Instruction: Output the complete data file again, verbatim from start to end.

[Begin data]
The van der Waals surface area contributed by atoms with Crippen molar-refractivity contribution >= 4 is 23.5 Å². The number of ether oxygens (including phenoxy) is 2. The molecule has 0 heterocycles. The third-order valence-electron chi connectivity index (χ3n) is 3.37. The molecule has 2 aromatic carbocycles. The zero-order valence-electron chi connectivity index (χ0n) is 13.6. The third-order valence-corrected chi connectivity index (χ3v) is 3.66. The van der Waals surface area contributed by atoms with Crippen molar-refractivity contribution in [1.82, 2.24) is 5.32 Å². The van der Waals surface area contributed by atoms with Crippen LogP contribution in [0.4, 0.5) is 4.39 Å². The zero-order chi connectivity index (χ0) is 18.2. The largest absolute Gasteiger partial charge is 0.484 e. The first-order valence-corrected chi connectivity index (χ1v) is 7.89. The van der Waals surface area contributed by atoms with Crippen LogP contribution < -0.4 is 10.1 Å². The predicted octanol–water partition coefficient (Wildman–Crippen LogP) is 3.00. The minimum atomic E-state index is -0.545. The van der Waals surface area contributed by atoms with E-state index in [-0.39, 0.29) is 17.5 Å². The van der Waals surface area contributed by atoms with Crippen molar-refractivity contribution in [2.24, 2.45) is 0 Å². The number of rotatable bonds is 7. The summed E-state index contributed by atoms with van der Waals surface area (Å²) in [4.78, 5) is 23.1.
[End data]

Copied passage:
The van der Waals surface area contributed by atoms with Crippen molar-refractivity contribution >= 4 is 23.5 Å². The number of ether oxygens (including phenoxy) is 2. The molecule has 0 heterocycles. The third-order valence-electron chi connectivity index (χ3n) is 3.37. The molecule has 2 aromatic carbocycles. The zero-order valence-electron chi connectivity index (χ0n) is 13.6. The third-order valence-corrected chi connectivity index (χ3v) is 3.66. The van der Waals surface area contributed by atoms with Crippen molar-refractivity contribution in [1.82, 2.24) is 5.32 Å². The van der Waals surface area contributed by atoms with Crippen LogP contribution in [0.4, 0.5) is 4.39 Å². The zero-order chi connectivity index (χ0) is 18.2. The largest absolute Gasteiger partial charge is 0.484 e. The first-order valence-corrected chi connectivity index (χ1v) is 7.89. The van der Waals surface area contributed by atoms with Crippen LogP contribution < -0.4 is 10.1 Å². The predicted octanol–water partition coefficient (Wildman–Crippen LogP) is 3.00. The minimum atomic E-state index is -0.545. The van der Waals surface area contributed by atoms with E-state index in [-0.39, 0.29) is 17.5 Å². The van der Waals surface area contributed by atoms with Crippen molar-refractivity contribution in [2.24, 2.45) is 0 Å². The number of rotatable bonds is 7. The summed E-state index contributed by atoms with van der Waals surface area (Å²) in [4.78, 5) is 23.1.